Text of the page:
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Privacy, Identity & Online Security

Scams that start on social media

Scammers are hiding out on social media, using ads and offers to market their scams, according to people’s reports to the FTC and a new Data Spotlight. In the first six months of 2020, people reported losing a record high of almost $117 million to scams that started on social media.

How to spot, avoid, and report imposter scams

Imposter scams often begin with a call, text message, or email. The scams may vary, but work the same way – a scammer pretends to be someone you trust to convince you to send them money or share personal information.

Scammers may ask you to transfer money from you bank, wire money using a company like Western Union or MoneyGram, put money on a gift card, or send cryptocurrency, because they know these types of payments can be hard to reverse.

Threatening phone scams are targeting parents and immigrants

Two disturbing phone scams have popped up on the FTC’s radar. Both scams have one thing in common: they want to trick (and scare) you out of money. If you live on Staten Island, pay close attention, since these two scams seem to be targeting people in your area. But we know that scammers don’t often stick with one area, so they could expand their target area any time now.

The FTC Chairman is not writing to you

If you saw an email from FTC Chairman Joseph Simons, it wasn’t. From him, that is. Scammers pretending to be him are emailing, though. They’re trying to trick you into turning over personal information, like your birth date and home address, which could help them scam you. So: if you get an email from the Chairman of the Federal Trade Commission about getting money because of an inheritance or relief funds related to the impact of the COVID-19 pandemic — or anything else — do not respond. Do not give out your personal information. But do hit “delete.”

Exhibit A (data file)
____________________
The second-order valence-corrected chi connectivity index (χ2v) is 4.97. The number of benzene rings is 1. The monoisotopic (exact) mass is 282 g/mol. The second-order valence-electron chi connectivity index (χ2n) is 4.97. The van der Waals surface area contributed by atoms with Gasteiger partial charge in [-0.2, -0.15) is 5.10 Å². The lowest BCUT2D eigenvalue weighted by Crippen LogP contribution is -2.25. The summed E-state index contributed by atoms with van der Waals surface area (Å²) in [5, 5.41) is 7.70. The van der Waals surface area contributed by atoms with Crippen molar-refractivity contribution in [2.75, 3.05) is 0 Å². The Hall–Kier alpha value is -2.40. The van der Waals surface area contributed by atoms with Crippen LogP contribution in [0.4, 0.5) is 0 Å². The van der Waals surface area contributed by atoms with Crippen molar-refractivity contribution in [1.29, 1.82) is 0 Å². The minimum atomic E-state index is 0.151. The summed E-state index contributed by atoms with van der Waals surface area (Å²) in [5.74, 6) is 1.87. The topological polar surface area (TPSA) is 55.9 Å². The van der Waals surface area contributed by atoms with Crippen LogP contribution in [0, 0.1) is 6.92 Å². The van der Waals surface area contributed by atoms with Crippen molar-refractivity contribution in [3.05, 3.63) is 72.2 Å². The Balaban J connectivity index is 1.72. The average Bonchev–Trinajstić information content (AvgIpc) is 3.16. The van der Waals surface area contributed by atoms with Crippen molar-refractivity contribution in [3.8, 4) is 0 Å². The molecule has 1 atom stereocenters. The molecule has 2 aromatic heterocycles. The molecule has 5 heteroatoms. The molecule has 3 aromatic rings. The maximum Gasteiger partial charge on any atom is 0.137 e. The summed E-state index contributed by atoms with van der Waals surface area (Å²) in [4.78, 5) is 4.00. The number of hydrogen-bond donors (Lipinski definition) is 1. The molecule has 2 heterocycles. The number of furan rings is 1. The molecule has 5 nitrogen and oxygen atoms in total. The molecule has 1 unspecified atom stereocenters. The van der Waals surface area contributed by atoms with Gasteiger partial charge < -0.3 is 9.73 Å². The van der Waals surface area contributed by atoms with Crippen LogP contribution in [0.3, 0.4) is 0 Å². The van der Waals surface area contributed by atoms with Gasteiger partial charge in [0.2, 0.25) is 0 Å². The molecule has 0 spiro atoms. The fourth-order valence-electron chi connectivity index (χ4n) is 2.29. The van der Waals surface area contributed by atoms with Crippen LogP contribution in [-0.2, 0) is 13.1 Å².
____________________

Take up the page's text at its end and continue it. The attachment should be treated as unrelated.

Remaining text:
What to do when someone steals your identity

Did someone use your personal information to open up a new mobile account or credit card? Or maybe buy stuff with one of your existing accounts? Or did they file for unemployment or taxes in your name? That’s identity theft.

Empowering the Latino community to avoid and report scams

Every year, Hispanic Heritage Month gives us a chance to reflect on the great contributions Latinos have made to society. To keep those contributions coming, it’s important to continue to do everything possible to protect Latinos from fraud. So let us take this opportunity to tell you about the resources we have for you — and tell you how to get them for free.

Heard about the “waiting package” phishing scam?

Phishing scams can be hard to spot. For example, we’ve been hearing about one where people get a text message saying that there’s a package waiting for them, and asking them to click a link to learn more. Sounds innocent enough, right? Unfortunately not.

Tips to help you prepare for — and recover from — natural disasters

More than 85 large wildfires are ripping across the West Coast, from California to Oregon and Washington. In the Southeast, people are just beginning to recover from Hurricane Sally, while more storms are brewing in the Atlantic. And the Midwest continues to recover from the recent derecho. Severe weather and natural disasters can occur anywhere — sometimes with little warning. The FTC’s site, Dealing with Weather Emergencies, has practical tips to help you prepare for, deal with, and recover from a weather emergency. It’s mobile-friendly, so easy to get to when and where you need it.

How can you spot a tech support scam?

Are you getting pop-up warning messages on your computer screen? Or maybe a phone call that your computer has a virus? That may well be a tech support scam. But how do you know? And what do you do?

What to do when you (and your kids) are online at home

If you have kids in school, there’s a good chance they’re kicking off their school year…in your living room. All the while, you might be working away, yourself, in some carved out corner at home.

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